Morgan State safety Reshaude Miller made a play that didn't score or set up any points.
But it prevented points and helped turn around Saturday's game against Robert Morris.
Miller made a leaping one-handed interception that stopped the Colonials from taking a possible 10-point lead in the first half. That seemed to awaken the sluggish Bears, and they went on to make just enough well-timed big plays to escape with a 13-12 victory over Robert Morris at Hughes Stadium.
The victory ended a six-game losing streak for Morgan State (1-2), which dropped its final four games of last season.
The Bears were looking for something to give them a lift in this game, after opening the season with lopsided losses to Towson (42-3) and Bowling Green (58-13). Big plays were missing then, but they proved helpful on Saturday.
"[If] we're living off big plays, we've sure been starving here these last couple of weeks," Morgan State coach Donald Hill-Eley said."It's about big plays. You have to execute them. For the last couple of weeks, we hadn't been getting those big plays."
Perhaps the most critical play came courtesy of Robert Morris (0-3). The Colonials wasted a chance to send the game into overtime when kicker Greg Langer missed the extra point after a touchdown with 1:57 left in the fourth quarter.
But Miller gave the Bears their first big lift. Robert Morris used an 11-play drive on its first possession to take a 3-0 lead. The Colonials marched to the Morgan State 2-yard line on another long drive in the second quarter.
Quarterback Jeff Sinclair threw a pass into the front of the end zone on second-and-goal. Miller, a 6-foot-4, 200-pound safety, leaped high in the air to catch it with one hand and give the Bears a touchback.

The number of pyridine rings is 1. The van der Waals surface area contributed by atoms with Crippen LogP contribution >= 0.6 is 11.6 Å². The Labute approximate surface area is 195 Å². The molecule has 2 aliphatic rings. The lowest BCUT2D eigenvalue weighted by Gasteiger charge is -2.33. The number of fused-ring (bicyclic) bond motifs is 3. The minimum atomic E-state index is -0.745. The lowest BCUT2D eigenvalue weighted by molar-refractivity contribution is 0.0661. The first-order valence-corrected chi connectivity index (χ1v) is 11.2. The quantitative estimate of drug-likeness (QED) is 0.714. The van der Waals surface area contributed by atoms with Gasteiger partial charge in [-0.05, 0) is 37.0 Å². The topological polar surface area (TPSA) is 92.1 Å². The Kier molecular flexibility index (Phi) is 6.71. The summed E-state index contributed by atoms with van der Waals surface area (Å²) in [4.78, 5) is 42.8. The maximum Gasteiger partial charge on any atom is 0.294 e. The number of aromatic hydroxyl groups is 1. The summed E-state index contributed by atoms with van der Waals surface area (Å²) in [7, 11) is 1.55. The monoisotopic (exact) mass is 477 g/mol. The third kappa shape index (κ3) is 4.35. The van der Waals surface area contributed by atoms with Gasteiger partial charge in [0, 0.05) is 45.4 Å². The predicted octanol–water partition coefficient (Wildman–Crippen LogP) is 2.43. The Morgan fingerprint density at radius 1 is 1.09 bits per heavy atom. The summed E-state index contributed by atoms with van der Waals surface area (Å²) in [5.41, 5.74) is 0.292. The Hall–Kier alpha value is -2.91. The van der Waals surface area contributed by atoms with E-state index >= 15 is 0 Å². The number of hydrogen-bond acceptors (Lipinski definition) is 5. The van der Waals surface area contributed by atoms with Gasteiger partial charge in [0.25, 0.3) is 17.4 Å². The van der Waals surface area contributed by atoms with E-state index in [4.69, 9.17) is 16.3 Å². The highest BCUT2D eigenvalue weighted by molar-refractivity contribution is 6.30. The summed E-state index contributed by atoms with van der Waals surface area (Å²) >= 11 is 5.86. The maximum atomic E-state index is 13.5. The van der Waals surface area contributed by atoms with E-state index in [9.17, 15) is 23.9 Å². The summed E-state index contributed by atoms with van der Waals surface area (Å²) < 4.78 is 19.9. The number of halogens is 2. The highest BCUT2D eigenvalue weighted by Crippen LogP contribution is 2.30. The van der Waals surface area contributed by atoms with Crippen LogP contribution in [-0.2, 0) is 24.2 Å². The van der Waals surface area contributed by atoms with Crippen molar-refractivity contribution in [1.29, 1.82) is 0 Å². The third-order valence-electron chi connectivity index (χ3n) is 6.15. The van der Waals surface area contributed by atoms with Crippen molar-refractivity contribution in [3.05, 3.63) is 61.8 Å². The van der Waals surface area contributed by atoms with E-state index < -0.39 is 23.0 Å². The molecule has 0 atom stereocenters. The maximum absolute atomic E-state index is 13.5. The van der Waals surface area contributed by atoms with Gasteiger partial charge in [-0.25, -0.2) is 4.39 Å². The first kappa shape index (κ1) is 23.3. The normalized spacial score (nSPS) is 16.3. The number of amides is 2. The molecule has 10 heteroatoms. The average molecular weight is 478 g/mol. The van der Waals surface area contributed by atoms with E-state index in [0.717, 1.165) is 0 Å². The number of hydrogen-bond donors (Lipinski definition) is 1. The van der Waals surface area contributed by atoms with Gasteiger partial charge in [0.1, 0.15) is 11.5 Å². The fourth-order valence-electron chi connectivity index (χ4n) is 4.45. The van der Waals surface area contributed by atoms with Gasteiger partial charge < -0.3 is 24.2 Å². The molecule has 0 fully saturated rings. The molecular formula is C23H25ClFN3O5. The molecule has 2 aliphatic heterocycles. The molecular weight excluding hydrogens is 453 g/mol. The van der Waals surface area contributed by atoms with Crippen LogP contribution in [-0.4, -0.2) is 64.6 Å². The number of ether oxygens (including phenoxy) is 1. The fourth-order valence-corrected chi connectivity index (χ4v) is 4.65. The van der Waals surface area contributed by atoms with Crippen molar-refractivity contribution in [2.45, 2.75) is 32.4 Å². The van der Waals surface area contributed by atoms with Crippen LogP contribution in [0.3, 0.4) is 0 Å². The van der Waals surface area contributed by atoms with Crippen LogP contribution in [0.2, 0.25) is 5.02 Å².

"I was trying to knock it down," Miller said. "But once it got there, it just stuck. I got a break. That's the kind of play we want. That's the thing we're looking for — turnarounds."
That certainly proved to be a turnaround. Instead of trailing by two scores late in the first half, Morgan State remained down by three. Miller's interception also seemed to deflate the Colonials.
"That was a killer," Sinclair said.
The Bears' big plays continued after that. On the next Robert Morris possession, Morgan State linebacker Cody Acker made an interception deep in Colonials territory that set up Abraham Mercado's game-tying 40-yard field goal with 26 seconds left in the half.
Morgan State quarterback Robert Council completed only four passes, but one of them was a 56-yard touchdown to Tyrone Hendrix early in the third quarter. Langer had kicked a 41-yard field goal for a 6-3 Robert Morris lead on the first drive of the second half, but Council made a perfect throw to Hendrix racing down the sideline just 88 seconds later to put the Bears up, 10-6.
"He just threw a good ball, and I just ran up under it," Hendrix said. "We were non-existent [on offense], to be honest. We've just got to be more consistent."
Council wound up getting sacked six times, but most of them were coverage sacks. The Colonials were trying to confuse the redshirt freshman with a variety of coverage looks, so the Bears began running the ball more in the second half.
With Travis Davidson (87 yards) leading the way, they had a 39-yard drive early in the fourth quarter, which ended with Mercado's 23-yard field goal to make it 13-6 with 10:56 left. Council sparked that drive with a 23-yard completion to Davidson.
Robert Morris used a fourth-quarter interception to set up its last touchdown drive. Sinclair threw an 8-yard touchdown pass to Rickeem Jackson to cut the lead to 13-12 before Langer pulled his extra-point kick wide left, and the Bears escaped.
The Morgan State defense pitched in with the two interceptions, and the Bears also blitzed more in the second half, which slowed Sinclair and the Colonials' passing game. Linebackers Tierney Yates (six tackles, two sacks) Michael Dallas (nine tackles) and Allen Stephens (eight tackles, one sack) were particularly instrumental in stopping the Robert Morris offense.
"When one person makes the plays, it challenges everybody to make the plays," Yates said. "When one person is doing big plays, another person wants to compete and do bigger plays."